This version of Tosca was made in 1976 and from the beginning was
praised for the excellence of singing in the two most important parts and
for the good recording. It has now been re-mastered and issued in the Great
Recordings series. There is no doubt that the recording now sounds absolutely
stunning and that the set gives great listening pleasure.
The singing of Caballé as Tosca is one of the most beautifully sung
on record, with each ravishing note following each other throughout the part.
She is precise with words and takes great care over phrasing. However the
opera is one of the most dramatic ones written and it can be argued that
Callas in the earlier EMI set brings out more of the drama.
Carreras's Cavaradossi is one of his best performances on record. He is in
excellent voice and sings with passion and vigour; his "E lucevan le stelle"
is particularly enjoyable. Although their voices are very different, Carreras
compares well with the famous interpretation given by Jussi Björling
Wixell has a good voice, but his characterisation of Scarpia is lacking in
character and lacks the menacing suavity that the part really needs. The
secondary singers are all very good as is the Royal Opera House chorus.
Sir Colin Davis is not in my opinion at his best with dramatic or exciting
music and therefore would not seem the best conductor for this most dramatic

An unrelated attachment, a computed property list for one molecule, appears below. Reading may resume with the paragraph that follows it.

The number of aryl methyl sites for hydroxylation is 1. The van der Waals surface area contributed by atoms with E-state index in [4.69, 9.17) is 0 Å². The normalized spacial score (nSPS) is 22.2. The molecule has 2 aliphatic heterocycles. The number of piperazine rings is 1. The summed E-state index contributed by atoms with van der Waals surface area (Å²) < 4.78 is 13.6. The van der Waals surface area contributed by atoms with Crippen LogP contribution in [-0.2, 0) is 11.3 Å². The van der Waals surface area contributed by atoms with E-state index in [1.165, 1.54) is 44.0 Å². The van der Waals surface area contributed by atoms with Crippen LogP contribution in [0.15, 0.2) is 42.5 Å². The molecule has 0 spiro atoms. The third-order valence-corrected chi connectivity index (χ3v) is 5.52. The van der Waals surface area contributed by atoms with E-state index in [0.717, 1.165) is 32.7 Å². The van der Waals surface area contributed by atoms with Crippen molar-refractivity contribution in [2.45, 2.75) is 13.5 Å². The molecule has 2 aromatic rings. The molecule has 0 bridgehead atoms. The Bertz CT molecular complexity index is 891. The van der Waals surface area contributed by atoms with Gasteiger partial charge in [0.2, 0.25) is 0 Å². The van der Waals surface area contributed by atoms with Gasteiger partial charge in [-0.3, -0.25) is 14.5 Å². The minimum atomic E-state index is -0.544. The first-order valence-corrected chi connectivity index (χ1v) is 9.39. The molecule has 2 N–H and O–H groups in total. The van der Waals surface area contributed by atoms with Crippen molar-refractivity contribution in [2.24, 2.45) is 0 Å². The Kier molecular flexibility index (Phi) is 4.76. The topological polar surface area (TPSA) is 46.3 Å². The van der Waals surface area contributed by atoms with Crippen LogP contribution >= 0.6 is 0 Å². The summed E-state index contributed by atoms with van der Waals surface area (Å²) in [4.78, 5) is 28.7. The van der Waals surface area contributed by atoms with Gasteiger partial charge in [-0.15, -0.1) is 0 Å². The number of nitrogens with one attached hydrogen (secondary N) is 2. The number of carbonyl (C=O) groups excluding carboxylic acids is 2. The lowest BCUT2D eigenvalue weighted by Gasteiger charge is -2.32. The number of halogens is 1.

of operas with its lechery and killing. Indeed the direction is not the most
dramatic. It is however finely detailed and the various leitmotivs are brought
up very well by the conductor. Thus the overall interpretation is very much
of a piece. If you want drama and real excitement this is not the interpretation
for you; however it is an interpretation very well suited to gramophone listening
in musical terms, being well balanced and with often very beautiful sounds.
I found myself enjoying it as a whole much more than I expected from some
of the parts.
Two of the best overall performances are given in the two sets conducted
by Karajan. however for the most dramatic singing one would probably choose
the set with Callas, Di Stefano and Gobbi. Nonetheless this Philips set has
considerable merit and should not be overlooked
The recording, including some effective sound effects, sounds very well,
with space around the voices and a natural balance between them and the
orchestra. The CDs are well presented, with exceptionally interesting notes
by Mosco Carner and includes a full libretto, given in two volumes.